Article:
On a clear night, it may appear that the stars above are roughly evenly distributed. But this is not the case – all the stars are part of a giant cosmic web that connects galaxies across the universe like threads of spider silk, leaving unfathomably large spaces of nothingness between them. At the moment two Leaves Publishing in The Astrophysical Journal Letters on June 29, scientists detail evidence that this massive cosmic road stretches back nearly to the dawn of the universe.
using data from James Webb Space Telescope, astronomers have discovered a massive gaseous tendril of 10 compact galaxies spanning more than 3 million light-years. According to the researchers, this ancient thread of gas and stars may represent the oldest known thread of the cosmic web.
“I was surprised at how long and tight this thread was,” she said. Xiaohui Fanan astronomer at the University of Arizona and a member of the research team, said in A statement. “I was expecting to find something, but I wasn’t expecting such a long, obviously thin structure.”
The newly discovered filaments formed when the universe was young – just 830 million years after the great explosion. It rests on a very bright celestial body with a supermassive mass Black hole known as a quasar at its center.
This bright black hole is the reason scientists discovered the tendrils in the first place. Fan and his team are working as part of the ASPIRE (Spectral Survey of Biased Hales in the Reionization Era) project, which aims to study how the first black holes affected the evolution of galaxies. The quasar discovered here was one of 25 quasars in the early universe that the project focused on.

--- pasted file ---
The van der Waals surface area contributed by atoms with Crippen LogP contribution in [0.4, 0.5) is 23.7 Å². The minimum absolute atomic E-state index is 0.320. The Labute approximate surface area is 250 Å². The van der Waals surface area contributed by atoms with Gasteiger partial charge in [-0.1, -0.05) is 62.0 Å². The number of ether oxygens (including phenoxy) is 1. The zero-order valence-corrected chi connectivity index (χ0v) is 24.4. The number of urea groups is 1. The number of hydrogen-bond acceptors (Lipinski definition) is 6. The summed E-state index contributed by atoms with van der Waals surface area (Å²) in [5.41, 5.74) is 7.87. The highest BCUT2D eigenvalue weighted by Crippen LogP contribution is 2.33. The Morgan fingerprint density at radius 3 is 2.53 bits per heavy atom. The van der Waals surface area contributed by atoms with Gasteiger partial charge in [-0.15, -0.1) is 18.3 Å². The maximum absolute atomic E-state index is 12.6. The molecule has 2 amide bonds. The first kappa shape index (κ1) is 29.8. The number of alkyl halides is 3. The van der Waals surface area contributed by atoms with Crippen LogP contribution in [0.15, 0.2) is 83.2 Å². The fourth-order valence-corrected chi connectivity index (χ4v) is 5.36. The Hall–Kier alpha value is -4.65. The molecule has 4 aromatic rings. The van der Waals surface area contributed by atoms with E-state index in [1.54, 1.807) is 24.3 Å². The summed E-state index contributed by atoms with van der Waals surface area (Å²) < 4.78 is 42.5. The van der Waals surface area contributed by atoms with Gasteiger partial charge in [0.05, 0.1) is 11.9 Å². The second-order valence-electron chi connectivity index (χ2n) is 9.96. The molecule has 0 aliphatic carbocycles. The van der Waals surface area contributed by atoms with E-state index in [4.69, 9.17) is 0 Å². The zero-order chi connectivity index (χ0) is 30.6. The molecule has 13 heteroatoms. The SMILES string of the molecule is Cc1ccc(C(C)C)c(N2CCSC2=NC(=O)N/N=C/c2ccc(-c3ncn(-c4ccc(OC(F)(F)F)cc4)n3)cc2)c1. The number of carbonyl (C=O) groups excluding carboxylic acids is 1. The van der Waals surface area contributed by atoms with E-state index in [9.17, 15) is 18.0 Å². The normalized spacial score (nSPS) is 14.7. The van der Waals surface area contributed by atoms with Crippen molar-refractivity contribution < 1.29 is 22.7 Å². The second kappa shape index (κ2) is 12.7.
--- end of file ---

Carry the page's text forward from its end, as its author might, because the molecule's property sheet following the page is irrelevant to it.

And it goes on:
“This is one of the oldest filamentous structures people have found associated with a distant quasar,” Fig WangThe University of Arizona astrophysicist and principal investigator for the program, said in the release.
Researchers hypothesize that black holes helped create the cosmic web by acting as gravitational wells to hold matter together, and sometimes by pushing it away on the “cosmic wind,” which swirls around highly energetic quasars. Gravity keeps these strands of stars and dust connected, even as winds pull them across the universe.
The researchers believe that eventually, the filament will condense into a group of galaxies, a la Trance groupwhich is located about 330 million light-years from Earth.
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